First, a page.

: Henry Cunrey 1212 P (Ha); Robert Conreys 1359 AssD. AFr cunrei. OFr conroi ‘a detachment of troops’. Probably for the leader of such a detachment.
: Richard Conestabl’ 1130 P (C); Alice Cunestabl’ 1200 P (L), la Konestabl’, Constabl 1202–3 AssL. ME, OFr cunestable, conestable, representing late Lat comes stabuli ‘count or officer of the stable’. ‘Chief officer of the household, court’ (1240), ‘governor of a royal fortress’ (1297), ‘military officer’ (c1300), ‘parish constable’ (1328 NED).
: (i) Custancia, Constancia Ric l Gilb (L); Custans 1379 PTY; Robert Custance 1207 P (C); John Custaunce 1279 RH (C). Fr Constance, from Lat constantia ‘constancy’, a common woman’s name, usually anglicized as Custance. v. also CUST. Occasionally we may have the masculine form: Hugo filius Constantii 1086 DB (Wa), Willelmus filius Custancii 1196 Cur (Lei). (ii) William de Constenciis c1150 DC (L); Walter de Constanc’, Walterus Custancie 1173–80, 1181 Bury (Sf); William de Custanc’ 1206 Cur (O). From Coutances (La Manche). A less common source.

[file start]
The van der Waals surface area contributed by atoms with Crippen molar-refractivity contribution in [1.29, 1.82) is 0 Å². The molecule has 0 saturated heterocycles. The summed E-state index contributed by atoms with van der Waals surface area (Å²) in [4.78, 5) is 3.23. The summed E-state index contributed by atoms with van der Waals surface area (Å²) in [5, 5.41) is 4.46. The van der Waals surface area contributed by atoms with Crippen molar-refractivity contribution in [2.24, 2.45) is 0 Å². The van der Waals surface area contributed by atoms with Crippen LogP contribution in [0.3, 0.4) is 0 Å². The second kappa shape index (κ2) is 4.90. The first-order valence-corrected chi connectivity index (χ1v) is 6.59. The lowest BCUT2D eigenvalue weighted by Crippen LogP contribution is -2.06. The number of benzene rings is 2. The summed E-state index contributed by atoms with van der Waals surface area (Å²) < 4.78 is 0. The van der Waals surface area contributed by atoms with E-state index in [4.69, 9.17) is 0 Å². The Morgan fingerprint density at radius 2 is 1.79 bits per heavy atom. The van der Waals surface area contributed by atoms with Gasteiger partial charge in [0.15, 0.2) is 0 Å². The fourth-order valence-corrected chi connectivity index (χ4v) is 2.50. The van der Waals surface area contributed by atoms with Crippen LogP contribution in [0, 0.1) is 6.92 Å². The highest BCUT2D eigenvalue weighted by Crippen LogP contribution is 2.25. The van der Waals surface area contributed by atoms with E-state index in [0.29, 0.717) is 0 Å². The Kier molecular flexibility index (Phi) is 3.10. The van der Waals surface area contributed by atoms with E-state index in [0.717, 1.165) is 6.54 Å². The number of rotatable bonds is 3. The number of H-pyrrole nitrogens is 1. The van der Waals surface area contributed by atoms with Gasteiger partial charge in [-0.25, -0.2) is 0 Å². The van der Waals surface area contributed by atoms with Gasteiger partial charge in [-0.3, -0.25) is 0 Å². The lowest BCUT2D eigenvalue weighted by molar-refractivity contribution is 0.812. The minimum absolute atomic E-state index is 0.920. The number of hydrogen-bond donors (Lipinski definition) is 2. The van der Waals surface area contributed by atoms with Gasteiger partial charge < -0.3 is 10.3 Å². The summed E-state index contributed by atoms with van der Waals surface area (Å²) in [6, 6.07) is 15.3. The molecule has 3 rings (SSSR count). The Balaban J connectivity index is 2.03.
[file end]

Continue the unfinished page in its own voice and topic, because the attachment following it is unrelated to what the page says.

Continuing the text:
: (i) Willelmus filius Constantini 1086 DB (Bk); Constanlin (Costetin CR) filius Godric 1166 P (Nf); Willelmus Constantinus c1150 Riev (Y); Geoffrey, Richard Costentin 1195 P (W), 1221 AssWo; Henry Constantin 1272 FFSf. OFr Constantin, Costantin, from Lat Constantimts, a derivative of constans ‘steadfast’. The real pronunciation is represented by COSTINS, COSTAIN, and the pet-form COSTE. Cossentine is due to assimilation of st to ss in Costentin. (ii) Geoffrey de Costentin 1153 StCh, de Constantin’ 1156–80 Bury (Sf); Henry Costentin, de Costentin 1166,1180 Oseney (O). From the Cotentin (La Manche). A less common source. v. OEByn, ANF.